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AOL Time Warner merger could net consumers more and less
(CNN) -- The AOL Time Warner merger could have an impact on every one of the estimated 122 million Internet users in the United States.
What does the biggest merger in American history mean to the average U.S. family? If they subscribe to AOL, it will mean easy access to Time Warner properties that produce everything from movies to cartoons.
But civil liberties activists worry that Time Warner rivals could have a difficult time reaching Internet consumers.
"They (Time Warner) have proprietary content. They have a lot of services that a lot of people are going to want to have. The question is whether their competitors are going to be able to offer their services," said Barry Steinhardt of the American Civil Liberties Union.
Time Warner, the parent company of CNN and CNN.com, supplies 20 percent of cable television hookups in the United States. That cable line promises subscribers super-fast broadband Internet connections.
Combine that broadband with Time Warner's broad range of content, including Warner Brothers, HBO, Time, Sports Illustrated, the Cartoon Network, Warner Music Group and CNN -- along with AOL's current offerings, like Compuserve, Netscape and instant message services such as ICQ and AIM -- and you have one company controlling both the content and the conduit.
Throughout a year of merger negotiations, government regulators have worried whether Time Warner will allow competing Internet service providers to deliver their content over AOL Time Warner cable lines. And, whether they would be able to deliver all those Time Warner programs.
FTC requires open cable lines
The Federal Trade Commission is requiring AOL Time Warner to open its 20 million high-speed cable lines to competitors, as many as six per local market, and to make sure competitors have access to some Time Warner content.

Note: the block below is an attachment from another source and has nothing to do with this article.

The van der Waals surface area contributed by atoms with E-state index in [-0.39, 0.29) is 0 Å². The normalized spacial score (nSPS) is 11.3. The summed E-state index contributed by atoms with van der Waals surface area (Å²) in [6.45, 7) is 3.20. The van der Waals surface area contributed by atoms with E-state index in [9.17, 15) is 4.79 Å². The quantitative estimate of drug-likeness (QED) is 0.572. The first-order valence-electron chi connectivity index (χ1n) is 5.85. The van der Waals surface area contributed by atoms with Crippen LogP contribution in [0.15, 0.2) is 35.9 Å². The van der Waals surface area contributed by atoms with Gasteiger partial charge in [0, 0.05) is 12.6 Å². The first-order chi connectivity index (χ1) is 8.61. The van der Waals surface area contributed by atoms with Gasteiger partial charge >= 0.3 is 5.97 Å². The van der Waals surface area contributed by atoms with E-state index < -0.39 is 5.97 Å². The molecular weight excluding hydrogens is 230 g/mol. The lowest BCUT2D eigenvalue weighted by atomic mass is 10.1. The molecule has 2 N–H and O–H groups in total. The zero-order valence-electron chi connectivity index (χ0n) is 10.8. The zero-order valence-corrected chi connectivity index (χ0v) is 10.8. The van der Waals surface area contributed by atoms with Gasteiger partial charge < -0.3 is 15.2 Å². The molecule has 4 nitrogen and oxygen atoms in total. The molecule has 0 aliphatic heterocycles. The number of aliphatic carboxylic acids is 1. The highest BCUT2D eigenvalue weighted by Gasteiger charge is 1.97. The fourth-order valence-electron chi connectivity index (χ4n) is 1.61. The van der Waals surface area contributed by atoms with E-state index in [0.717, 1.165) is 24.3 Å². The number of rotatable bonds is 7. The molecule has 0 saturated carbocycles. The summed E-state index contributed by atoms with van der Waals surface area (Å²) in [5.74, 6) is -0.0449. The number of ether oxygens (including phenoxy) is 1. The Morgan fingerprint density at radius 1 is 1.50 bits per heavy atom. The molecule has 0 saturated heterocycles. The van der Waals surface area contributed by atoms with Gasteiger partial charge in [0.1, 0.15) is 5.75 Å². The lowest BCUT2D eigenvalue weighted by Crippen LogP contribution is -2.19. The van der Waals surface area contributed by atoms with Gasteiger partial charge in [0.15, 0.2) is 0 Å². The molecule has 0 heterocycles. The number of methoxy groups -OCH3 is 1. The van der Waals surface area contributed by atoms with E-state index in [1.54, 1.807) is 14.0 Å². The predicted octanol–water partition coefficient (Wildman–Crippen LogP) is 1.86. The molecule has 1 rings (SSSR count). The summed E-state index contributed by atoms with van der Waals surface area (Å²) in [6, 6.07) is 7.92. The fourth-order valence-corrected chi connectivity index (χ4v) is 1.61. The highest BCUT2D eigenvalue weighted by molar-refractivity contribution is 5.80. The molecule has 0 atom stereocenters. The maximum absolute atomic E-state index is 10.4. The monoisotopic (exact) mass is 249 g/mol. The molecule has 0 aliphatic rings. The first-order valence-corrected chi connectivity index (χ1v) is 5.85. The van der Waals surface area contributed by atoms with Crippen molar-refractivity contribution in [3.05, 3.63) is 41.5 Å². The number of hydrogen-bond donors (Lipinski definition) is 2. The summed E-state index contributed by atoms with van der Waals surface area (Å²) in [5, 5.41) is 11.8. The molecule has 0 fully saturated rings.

"And those little guys are still going to have to fight to get on those systems. It remains to be seen if the process is fair," said Mark Cooper of the Consumer Federation.
Another concern for Internet consumer advocates is that, in non-Time Warner cable markets, AOL will steer subscribers to AOL sites as it has done in the past.
"I think consumers are going to be concerned, a year or two from now, when they sign onto the Internet and suddenly find that they can't get to Web site they want to visit. That, for example, those wanting to visit a small Web site that has medical information might find themselves diverted to WebMD, which is a partner of Time Warner," said Steinhardt.
But a recent statement issued by Time Warner and AOL said the deal will provide enhanced options for consumers.
"This agreement advances the commitment the companies made last winter to offer consumers a choice among multiple ISPs on AOL Time Warner cable systems," the companies said. "The companies expect that their commitment to consumer choice embodied in the FTC agreement will become a model for other cable systems throughout the country."
The merger also offers the potential of more interactive services, like ordering a movie, a meal or an outfit on the same set that brings favorite television shows.
However, critics wonder if consumers will be able to choose from any television show, or just those owned by AOL Time Warner.
FTC delays AOL Time Warner decision
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